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Air dryers spread five times more germs than paper towels

An international study led by the University of Leeds has found that jet-air hand dryers should not be used in hospitals because they spread germs. The researchers pointed out that the guidelines used in hospitals to prevent bacterial contamination should be changed.

Currently, the Department of Health allows air dryers to be used in public restrooms but not in clinical areas because of the noise they generate.

Study supervisor Mark Wilcox is a professor of Medical Microbiology. He said that the findings of this research suggest that hospital guidelines must be strengthened to avoid infection risks.

The investigation was focused on the spread of bacteria in public toilets at three different hospitals in the UK, France, and Italy. Each of the restrooms had both paper towel dispensers and jet-air dryers, but only one option was made available at a time.

“The problem starts because some people do not wash their hands properly,” explained Professor Wilcox. “When people use a jet-air dryer, the microbes get blown off and spread around the toilet room.”

“In effect, the dryer creates an aerosol that contaminates the toilet room, including the dryer itself and potentially the sinks, floor and other surfaces, depending on the dryer design and where it is sited. If people touch those surfaces, they risk becoming contaminated by bacteria or viruses.”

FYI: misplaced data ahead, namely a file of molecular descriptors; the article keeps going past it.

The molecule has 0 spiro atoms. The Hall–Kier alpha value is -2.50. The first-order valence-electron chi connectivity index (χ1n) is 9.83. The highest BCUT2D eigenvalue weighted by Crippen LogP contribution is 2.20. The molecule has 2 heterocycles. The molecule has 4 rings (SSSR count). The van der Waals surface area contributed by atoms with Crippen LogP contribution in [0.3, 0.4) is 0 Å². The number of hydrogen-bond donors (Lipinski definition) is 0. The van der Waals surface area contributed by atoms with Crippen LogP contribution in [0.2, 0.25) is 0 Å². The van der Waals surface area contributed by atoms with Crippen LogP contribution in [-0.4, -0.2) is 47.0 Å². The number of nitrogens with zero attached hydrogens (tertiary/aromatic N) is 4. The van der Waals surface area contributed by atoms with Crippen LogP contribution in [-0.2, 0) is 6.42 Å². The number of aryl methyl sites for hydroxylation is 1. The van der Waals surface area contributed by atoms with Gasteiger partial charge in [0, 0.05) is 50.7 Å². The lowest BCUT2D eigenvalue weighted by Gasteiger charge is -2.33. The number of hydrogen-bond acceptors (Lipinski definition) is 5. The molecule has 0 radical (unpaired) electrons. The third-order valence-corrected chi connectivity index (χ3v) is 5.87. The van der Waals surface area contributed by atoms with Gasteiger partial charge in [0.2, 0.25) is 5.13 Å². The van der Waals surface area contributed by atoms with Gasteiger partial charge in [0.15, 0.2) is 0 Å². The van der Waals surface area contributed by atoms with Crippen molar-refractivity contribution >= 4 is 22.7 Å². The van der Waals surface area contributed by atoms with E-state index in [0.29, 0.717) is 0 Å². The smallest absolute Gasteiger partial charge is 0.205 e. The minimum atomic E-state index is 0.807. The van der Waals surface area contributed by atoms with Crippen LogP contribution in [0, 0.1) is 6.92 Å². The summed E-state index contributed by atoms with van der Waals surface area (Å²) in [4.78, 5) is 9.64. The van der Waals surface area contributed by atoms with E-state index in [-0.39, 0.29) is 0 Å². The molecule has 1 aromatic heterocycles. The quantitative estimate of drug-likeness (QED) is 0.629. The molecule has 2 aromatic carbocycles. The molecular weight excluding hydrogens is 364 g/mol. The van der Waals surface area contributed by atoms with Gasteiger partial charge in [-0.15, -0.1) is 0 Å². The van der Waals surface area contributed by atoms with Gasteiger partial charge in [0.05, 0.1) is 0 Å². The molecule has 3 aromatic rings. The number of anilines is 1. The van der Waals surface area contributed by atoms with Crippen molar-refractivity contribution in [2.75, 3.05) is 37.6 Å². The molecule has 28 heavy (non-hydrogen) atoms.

“Jet-air dryers often rely on no-touch technology to initiate hand drying. However, paper towels absorb the water and microbes left on the hands and if they are disposed of properly, there is less potential for cross-contamination.”

Over 12 weeks, levels of bacteria in the restrooms were measured each day, which allowed the experts to compare the use of paper towels to the use of jet-air dryers. Samples were taken from the air, floors, and other surfaces to test for Staphylococcus aureus, Enterococci, and Enterobacteria.

In two of the hospitals, five times more bacteria was removed from the floors when jet-air dryers were in use compared to when paper towels were used.

“We found multiple examples of greater bacterial contamination on surfaces, including by faecal and antibiotic-resistant bacteria, when jet-air dryers rather than paper towels were in use,” said Professor Wilcox. “Choice of hand drying method affects how likely microbes can spread, and so possibly the risk of infection.”

The study is published in the Journal of Hospital Infection.

By Chrissy Sexton, Staff Writer

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